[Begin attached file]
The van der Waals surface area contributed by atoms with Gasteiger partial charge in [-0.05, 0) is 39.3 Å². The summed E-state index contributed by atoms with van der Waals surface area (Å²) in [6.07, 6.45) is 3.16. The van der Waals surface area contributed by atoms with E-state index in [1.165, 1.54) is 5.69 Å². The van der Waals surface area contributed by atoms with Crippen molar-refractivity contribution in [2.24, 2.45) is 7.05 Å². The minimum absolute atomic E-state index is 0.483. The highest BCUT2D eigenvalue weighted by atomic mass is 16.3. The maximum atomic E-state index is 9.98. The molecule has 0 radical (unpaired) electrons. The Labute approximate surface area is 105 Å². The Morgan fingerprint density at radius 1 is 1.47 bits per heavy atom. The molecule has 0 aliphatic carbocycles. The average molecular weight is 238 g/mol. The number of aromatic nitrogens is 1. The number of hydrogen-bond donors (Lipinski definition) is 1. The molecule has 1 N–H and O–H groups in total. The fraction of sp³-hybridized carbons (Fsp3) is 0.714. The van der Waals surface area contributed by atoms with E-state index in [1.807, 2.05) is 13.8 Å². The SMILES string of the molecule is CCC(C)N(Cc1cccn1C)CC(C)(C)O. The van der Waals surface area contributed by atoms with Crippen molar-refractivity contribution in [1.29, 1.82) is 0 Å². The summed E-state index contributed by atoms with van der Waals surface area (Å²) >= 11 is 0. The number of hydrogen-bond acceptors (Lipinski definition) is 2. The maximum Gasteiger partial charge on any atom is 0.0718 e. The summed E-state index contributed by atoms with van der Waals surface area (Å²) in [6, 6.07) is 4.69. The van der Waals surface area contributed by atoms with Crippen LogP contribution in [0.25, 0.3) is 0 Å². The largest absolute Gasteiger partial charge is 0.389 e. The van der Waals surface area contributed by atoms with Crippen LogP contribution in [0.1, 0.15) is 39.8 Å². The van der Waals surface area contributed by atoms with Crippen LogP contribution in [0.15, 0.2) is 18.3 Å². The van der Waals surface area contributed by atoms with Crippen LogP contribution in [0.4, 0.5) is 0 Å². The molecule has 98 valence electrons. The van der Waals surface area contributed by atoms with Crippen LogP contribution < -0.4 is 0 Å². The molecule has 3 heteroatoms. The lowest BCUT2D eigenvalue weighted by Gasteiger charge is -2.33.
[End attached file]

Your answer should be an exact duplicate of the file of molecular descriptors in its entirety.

The van der Waals surface area contributed by atoms with Gasteiger partial charge in [-0.05, 0) is 39.3 Å². The summed E-state index contributed by atoms with van der Waals surface area (Å²) in [6.07, 6.45) is 3.16. The van der Waals surface area contributed by atoms with E-state index in [1.165, 1.54) is 5.69 Å². The van der Waals surface area contributed by atoms with Crippen molar-refractivity contribution in [2.24, 2.45) is 7.05 Å². The minimum absolute atomic E-state index is 0.483. The highest BCUT2D eigenvalue weighted by atomic mass is 16.3. The maximum atomic E-state index is 9.98. The molecule has 0 radical (unpaired) electrons. The Labute approximate surface area is 105 Å². The Morgan fingerprint density at radius 1 is 1.47 bits per heavy atom. The molecule has 0 aliphatic carbocycles. The average molecular weight is 238 g/mol. The number of aromatic nitrogens is 1. The number of hydrogen-bond donors (Lipinski definition) is 1. The molecule has 1 N–H and O–H groups in total. The fraction of sp³-hybridized carbons (Fsp3) is 0.714. The van der Waals surface area contributed by atoms with E-state index in [1.807, 2.05) is 13.8 Å². The SMILES string of the molecule is CCC(C)N(Cc1cccn1C)CC(C)(C)O. The van der Waals surface area contributed by atoms with Crippen molar-refractivity contribution in [1.29, 1.82) is 0 Å². The summed E-state index contributed by atoms with van der Waals surface area (Å²) >= 11 is 0. The number of hydrogen-bond acceptors (Lipinski definition) is 2. The maximum Gasteiger partial charge on any atom is 0.0718 e. The summed E-state index contributed by atoms with van der Waals surface area (Å²) in [6, 6.07) is 4.69. The van der Waals surface area contributed by atoms with Crippen LogP contribution in [0.25, 0.3) is 0 Å². The largest absolute Gasteiger partial charge is 0.389 e. The van der Waals surface area contributed by atoms with Crippen LogP contribution in [0.1, 0.15) is 39.8 Å². The van der Waals surface area contributed by atoms with Crippen LogP contribution in [0.15, 0.2) is 18.3 Å². The van der Waals surface area contributed by atoms with Crippen LogP contribution in [0.4, 0.5) is 0 Å². The molecule has 98 valence electrons. The van der Waals surface area contributed by atoms with Crippen LogP contribution < -0.4 is 0 Å². The molecule has 3 heteroatoms. The lowest BCUT2D eigenvalue weighted by Gasteiger charge is -2.33.